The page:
A conference dedicated to the emerging digital trends and perspectives in optics. Digital optical technologies include optics designed by digital means, fabricated by digital means, with functionalities enhanced or altered by digital techniques (computational optics or dynamic optics).
Digital Optical Technologies focuses on the components, systems design, and applications of emerging digital optical technologies in all social, academic, medical, and industrial areas. The conference reflects trends in recent technologies such as 3D sensors, immersive multimedia, novel displays, light sources and imaging systems.
Conference management is provided by SPIE Europe, 2 Alexandra Gate Ffordd Pengam, Cardiff, CF24 2SA, E-mail: email@example.com
Please find all details of the Digital Optical Technologies conference program here:
The program features two plenary lectures together with the SPIE.Optical Metrology and five collocated special events.
Hiroki Kikuchi is Corporate Distinguished Engineer and Deputy Senior General Manager of Sony Group Corporation R&D Center. He received his M.S. in applied physics from the University of Tokyo in 1992. Since he joined Sony, his research fields were solid state laser, nonlinear optics, deep-UV laser microscope, laser projection display, volumetric light field display and augmented reality glasses. From 1997 to 1998, he studied at Ginzton Laboratory, Stanford University as visiting researcher.
In 2003, he received Sony Outstanding Engineer Award for the development of MEMS-based laser projector which was demonstrated at Aichi Expo as the world largest 2005-inch laser projection display. In 2010, his research of 360-degree volumetric display was exhibited at SIGGRAPH Emerging Technologies. In 2013, he received Sony Technology Award for the development of 4K Ultra-short-throw laser projector. He is currently in charge of photonic and display device technologies as research manager in Sony Group R&D Center. He is also leading several industry-academia partnerships in optical technology field.
Sony is leveraging its "3R Technology" - Reality, Real-time, and Remote - to inspire Kando (emotion) value creation. Immersive, large-screen displays give us a sense of reality as if we are traveling around the world while we're at home. Sensors for automotive provide real-time feedback to the drivers to provide safety and comfort. AR/MR/VR technology connects people who are separated remotely and enriches their communication.
Photonics is one of the core technologies of Sony and is the foundation of the core devices which create the val-ues of Reality, Realtime and Remote. In this talk, Sony's unique photonic device technologies are introduced, in-cluding micro-display, AR/MR/VR, light field displays and laser devices. The prospects for the evolution of these technologies will also be presented.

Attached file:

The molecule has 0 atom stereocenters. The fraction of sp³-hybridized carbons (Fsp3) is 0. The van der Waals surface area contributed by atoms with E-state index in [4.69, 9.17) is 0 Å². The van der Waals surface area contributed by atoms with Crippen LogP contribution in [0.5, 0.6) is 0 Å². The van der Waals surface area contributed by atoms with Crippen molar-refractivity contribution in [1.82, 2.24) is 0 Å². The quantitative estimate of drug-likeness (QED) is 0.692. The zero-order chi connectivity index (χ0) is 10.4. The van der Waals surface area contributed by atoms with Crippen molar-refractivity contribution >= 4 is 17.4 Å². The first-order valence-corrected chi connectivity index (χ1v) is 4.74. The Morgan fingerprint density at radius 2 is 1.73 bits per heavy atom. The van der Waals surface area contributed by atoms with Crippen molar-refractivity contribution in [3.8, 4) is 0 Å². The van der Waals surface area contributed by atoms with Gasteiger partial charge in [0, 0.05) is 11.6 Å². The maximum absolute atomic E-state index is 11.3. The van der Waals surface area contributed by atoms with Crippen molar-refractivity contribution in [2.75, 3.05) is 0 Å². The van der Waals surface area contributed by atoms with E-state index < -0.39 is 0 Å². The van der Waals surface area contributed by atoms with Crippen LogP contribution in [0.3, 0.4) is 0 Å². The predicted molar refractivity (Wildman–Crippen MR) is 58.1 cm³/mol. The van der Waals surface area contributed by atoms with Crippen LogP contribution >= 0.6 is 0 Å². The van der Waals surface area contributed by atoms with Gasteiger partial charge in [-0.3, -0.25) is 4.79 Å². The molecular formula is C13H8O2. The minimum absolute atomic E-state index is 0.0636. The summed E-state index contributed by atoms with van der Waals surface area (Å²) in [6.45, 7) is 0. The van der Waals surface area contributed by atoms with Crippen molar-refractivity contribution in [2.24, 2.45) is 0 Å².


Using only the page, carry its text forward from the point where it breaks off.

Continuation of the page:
Monday, 21 June 2021, 12:30 - 13:30 CEST
Peter de Groot, PhD is the Executive Director of R&D at Zygo Corporation, a world leader in the design and manufacture of optics and metrology systems. In addition to 140 patents for optical measuring instruments and techniques, Peter has published 180 technical papers, tutorials, and book chapters in physics, education, optics and metrology. He is an honorary professor at the University of Nottingham, a Fellow and Director of the SPIE, an SPIE Kingslake award winner, and an active contributor in the optics community.
Optical instruments have long played a role in manufacturing, and strong arguments favor accelerated adoption of fast, non-contact measurements of surfaces, shapes and positions as an enabler for industry 4.0. High-precision techniques such as optical interferometry have advanced considerably and have found applications ranging from semiconductor wafer lithography to automotive engine production.
Even though there are clear benefits, there are obstacles to the more widespread adoption of optical techniques for dimensional measurements. Many of these obstacles are technical--such as vibration sensitivity and metrological traceability; but others reflect the cultural gaps between academia, makers of optical instruments, standards organizations and end users. In this talk, I propose that understanding these cultural differences can assist in advancing optical methods for the most critical needs of data-driven manufacturing.
23 June 2021 • 16:30 - 17:30 CEST
Collocated-Special Focus: Keynote Session II
22 June 2021, 08:45 - 10:15 CEST
Collocated: Future & Emerging Technologies-Open on Disruptive Ideas and Optical Technologies for Health I
22 June 2021, 11:00 - 12:50 CEST
Collocated-Special Focus: Keynote Session III
23 June 2021, 14:00 - 15:30 CEST
Collocated-Special Focus: Keynote Session IV
24 June 2021, 09:00 - 09:45 CEST
Collocated: Future & Emerging Technologies-Open on Disruptive Ideas and Optical Technologies for Health II
24 June 2021, 10:30 - 12:50 CEST
|Session 1:||Digital Optics for AR, VR and MR Systems|
|Session 2:||Novel Materials and Processes for Digital Optics in AR|
|Session 3:||Digital Optics for Sensing|
|Session 4:||Computational Optics for Display, Imaging and Sensing|
|Session 5:||Digital Optics for Image Formation|
|Session 6:||Switchable, Tunable and Digitally Reconfigurable Optics|
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SPIE, the international society for optics and photonics, was founded in 1955 to advance light-based technologies.
Serving 255,000 constituents from 183 countries, the not-for-profit society advances emerging technologies through interdisciplinary information exchange, continuing education, publica-tions, patent precedent, and career and professional growth.
The SPIE international office is located in Bellingham, Washington and the SPIE Europe office is located in Cardiff, Wales.
Find more information on the SPIE website.
SPIE Europe Office
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